Celebrating France's stories

17th March 2006, Comments 0 comments

With the inconstant moon as this year's theme, March 20 is World Storytelling Day. The event will be amply recognised across France where the interest in storytelling, and the number of professional storytellers, is on the rise. Annette Gartland reports.

In summer, in the mountains of southern France, storytellers accompany visitors on night-time walks, enthralling them with enchanting tales in magical surroundings.

*sidebar1*Storytelling is an age-old tradition in France with hundreds of professional storytellers, and thousands of amateurs, still captivating audiences around the country.

"In this era of Playstations and Gameboys, it is important to give space to storytelling," said Caroline Castelli, spokeswoman in France for World Storytelling Day, which this year falls on the spring equinox, March 20.

The aim of World Storytelling Day is to encourage as many people as possible to tell and listen to stories in as many languages and in as many places as possible, with events going on all week, including storytelling walks through Paris.

Stories under the moon and stars

"People don't realise that they can go to the local library and hear a storyteller, that storytelling is for adults as well as children," said Castelli, adding that this year's theme is the moon.

"Storytelling is about juggling with space and time," said Raphael Faure from the Ardèche, who founded the Théâtre des Chemins, a performance company that blends storytelling, music and dance.

"I take people into a fantastic, imaginary world where the stories and the environment become one and the same. Our theatre is nature itself," said Faure.

The logo for this year's World Storytelling Day, March 20

The summer mountain walks take place during the annual countryside festival in the Cévennes national park.

Storytellers entertain people as they make their way to a picnic spot, then put on a show under the stars. "We organise the walks so that they happen on or around the night of a full moon," said festival spokeswoman Sylvette Huguet.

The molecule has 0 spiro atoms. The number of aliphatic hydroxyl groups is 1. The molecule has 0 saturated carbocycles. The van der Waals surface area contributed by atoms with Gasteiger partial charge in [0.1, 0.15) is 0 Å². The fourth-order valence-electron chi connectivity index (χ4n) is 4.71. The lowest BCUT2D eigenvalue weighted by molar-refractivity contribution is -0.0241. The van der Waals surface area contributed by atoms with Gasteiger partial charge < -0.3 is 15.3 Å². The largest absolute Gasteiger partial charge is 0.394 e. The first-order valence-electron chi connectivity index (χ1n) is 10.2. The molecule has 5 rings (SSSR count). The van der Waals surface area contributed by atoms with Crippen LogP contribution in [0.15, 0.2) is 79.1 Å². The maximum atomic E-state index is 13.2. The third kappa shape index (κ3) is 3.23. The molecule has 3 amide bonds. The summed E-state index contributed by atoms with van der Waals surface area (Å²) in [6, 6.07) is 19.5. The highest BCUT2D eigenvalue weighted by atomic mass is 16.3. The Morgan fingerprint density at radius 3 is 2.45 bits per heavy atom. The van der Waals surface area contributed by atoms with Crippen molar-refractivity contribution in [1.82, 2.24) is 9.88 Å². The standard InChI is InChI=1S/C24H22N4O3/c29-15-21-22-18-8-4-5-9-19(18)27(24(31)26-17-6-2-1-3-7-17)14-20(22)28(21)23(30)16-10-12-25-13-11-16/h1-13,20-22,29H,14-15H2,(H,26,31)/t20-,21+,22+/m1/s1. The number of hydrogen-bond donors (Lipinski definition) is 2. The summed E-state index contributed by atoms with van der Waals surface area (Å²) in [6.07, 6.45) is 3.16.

Sophie Lemonnier, from the group Paroles de Sources, based in the Lozère, sees storytelling not just as creative self-expression, but also as self-exploration. "You find out a lot about yourself," she said.

"There are no borders in storytelling," she added. "This year, I heard a Tuareg story that was just like one I used to hear in France as a child."

*quote1*The Cévennes is also the venue for Contes et Rencontres (Stories and Encounters), a February festival that harks back to a time before television, when locals would travel to a neighbouring hamlet and spend the evening storytelling, and peeling chestnuts.

Today, the storytellers — and the audiences — come from all over the world.

Another popular event is the July all-nighter in the village of Thoiras. Three hundred people board the Cévennes steam train and chug up into the mountains for a storytelling session out in the wilds.

For those with the stamina, there is a night-time trek, followed by a Cévennes-style breakfast.

France's professional raconteurs

An official study in 2000 found that there were 300 professional storytellers in France, and some 4,000 amateurs.

The moon serves as the theme for this year's World Storytelling Day

There were more than 25,000 storytelling events a year, watched by some two million spectators, more than 80 storytelling festivals, and about 3,500 people doing storytelling courses.

"Now there must be 500-600 professionals, and 4,000-5,000 amateurs," said Henri Touati, who did the research.

"There has been a real burst of interest over the past four or five years, especially among the 20- to 30-year-olds," said François Vermel from the Aude, who has been storytelling for more than 20 years.

"To make a living, most professional storytellers are obliged to leave the fireside and perform in theatres."

Some storytellers use music and lights, and other theatrical effects, but others, like Alain Houzet, prefer to keep things simple.

*quote2*Houzet, who has given up his business in Saint Jean du Gard to go back to storytelling, says the important thing is to get the emotions across, to draw the audience in, to intrigue them.

"You need to bring the characters to life. Each person has a different way of telling the same story. A tale that is funny for one storyteller will be sad for another," he said.

"Stories travel. They take on a life of their own. A tale that started off in Africa can be transformed into a story from the Cévennes. Stories stay in people's memories."

France's fifth national storytelling day, organised by the association Ancef, is on June 10th. "It's an occasion for us to celebrate storytelling, and help it reach a wider audience," said Ancef president Ralph Nataf.

Storytelling, said American storyteller and author Allison Cox, is a healing art. "It is a time-tested craft that can tackle the challenges confronting our culture".

Nataf would agree. "Contemporary issues like racism and exclusion are dealt with in some of the world's oldest stories," he said.

March 2006

Copyright AFP + Expatica

Subject: Living in France

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